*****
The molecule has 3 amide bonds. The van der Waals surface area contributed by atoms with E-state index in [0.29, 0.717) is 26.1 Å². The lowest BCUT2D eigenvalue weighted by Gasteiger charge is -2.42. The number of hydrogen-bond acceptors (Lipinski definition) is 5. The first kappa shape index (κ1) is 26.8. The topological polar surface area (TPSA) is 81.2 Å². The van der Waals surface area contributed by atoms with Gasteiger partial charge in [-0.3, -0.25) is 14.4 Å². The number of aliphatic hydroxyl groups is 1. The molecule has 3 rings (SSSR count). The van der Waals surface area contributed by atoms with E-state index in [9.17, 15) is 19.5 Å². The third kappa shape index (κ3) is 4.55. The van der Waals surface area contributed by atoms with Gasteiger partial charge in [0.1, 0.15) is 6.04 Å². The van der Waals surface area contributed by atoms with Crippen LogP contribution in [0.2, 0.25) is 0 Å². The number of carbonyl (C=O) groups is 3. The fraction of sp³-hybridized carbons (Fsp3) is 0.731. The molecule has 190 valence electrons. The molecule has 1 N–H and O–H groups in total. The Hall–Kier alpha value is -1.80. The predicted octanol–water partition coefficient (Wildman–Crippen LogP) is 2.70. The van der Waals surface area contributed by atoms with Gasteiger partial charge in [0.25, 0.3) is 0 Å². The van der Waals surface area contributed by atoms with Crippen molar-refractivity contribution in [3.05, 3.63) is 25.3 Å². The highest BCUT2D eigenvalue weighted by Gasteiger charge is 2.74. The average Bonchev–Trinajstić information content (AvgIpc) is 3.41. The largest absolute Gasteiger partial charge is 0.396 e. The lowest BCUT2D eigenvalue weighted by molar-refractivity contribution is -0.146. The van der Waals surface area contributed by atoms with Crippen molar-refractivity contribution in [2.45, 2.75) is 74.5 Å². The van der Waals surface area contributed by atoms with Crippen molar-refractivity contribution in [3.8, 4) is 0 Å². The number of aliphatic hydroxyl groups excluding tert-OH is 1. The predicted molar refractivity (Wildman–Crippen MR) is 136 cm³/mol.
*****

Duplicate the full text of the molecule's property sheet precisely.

The molecule has 3 amide bonds. The van der Waals surface area contributed by atoms with E-state index in [0.29, 0.717) is 26.1 Å². The lowest BCUT2D eigenvalue weighted by Gasteiger charge is -2.42. The number of hydrogen-bond acceptors (Lipinski definition) is 5. The first kappa shape index (κ1) is 26.8. The topological polar surface area (TPSA) is 81.2 Å². The van der Waals surface area contributed by atoms with Gasteiger partial charge in [-0.3, -0.25) is 14.4 Å². The number of aliphatic hydroxyl groups is 1. The molecule has 3 rings (SSSR count). The van der Waals surface area contributed by atoms with E-state index in [9.17, 15) is 19.5 Å². The third kappa shape index (κ3) is 4.55. The van der Waals surface area contributed by atoms with Gasteiger partial charge in [0.1, 0.15) is 6.04 Å². The van der Waals surface area contributed by atoms with Crippen LogP contribution in [0.2, 0.25) is 0 Å². The number of carbonyl (C=O) groups is 3. The fraction of sp³-hybridized carbons (Fsp3) is 0.731. The molecule has 190 valence electrons. The molecule has 1 N–H and O–H groups in total. The Hall–Kier alpha value is -1.80. The predicted octanol–water partition coefficient (Wildman–Crippen LogP) is 2.70. The van der Waals surface area contributed by atoms with Gasteiger partial charge in [0.25, 0.3) is 0 Å². The van der Waals surface area contributed by atoms with Crippen molar-refractivity contribution in [3.05, 3.63) is 25.3 Å². The highest BCUT2D eigenvalue weighted by Gasteiger charge is 2.74. The average Bonchev–Trinajstić information content (AvgIpc) is 3.41. The largest absolute Gasteiger partial charge is 0.396 e. The lowest BCUT2D eigenvalue weighted by molar-refractivity contribution is -0.146. The van der Waals surface area contributed by atoms with Crippen molar-refractivity contribution in [2.45, 2.75) is 74.5 Å². The van der Waals surface area contributed by atoms with Crippen molar-refractivity contribution in [3.8, 4) is 0 Å². The number of aliphatic hydroxyl groups excluding tert-OH is 1. The predicted molar refractivity (Wildman–Crippen MR) is 136 cm³/mol.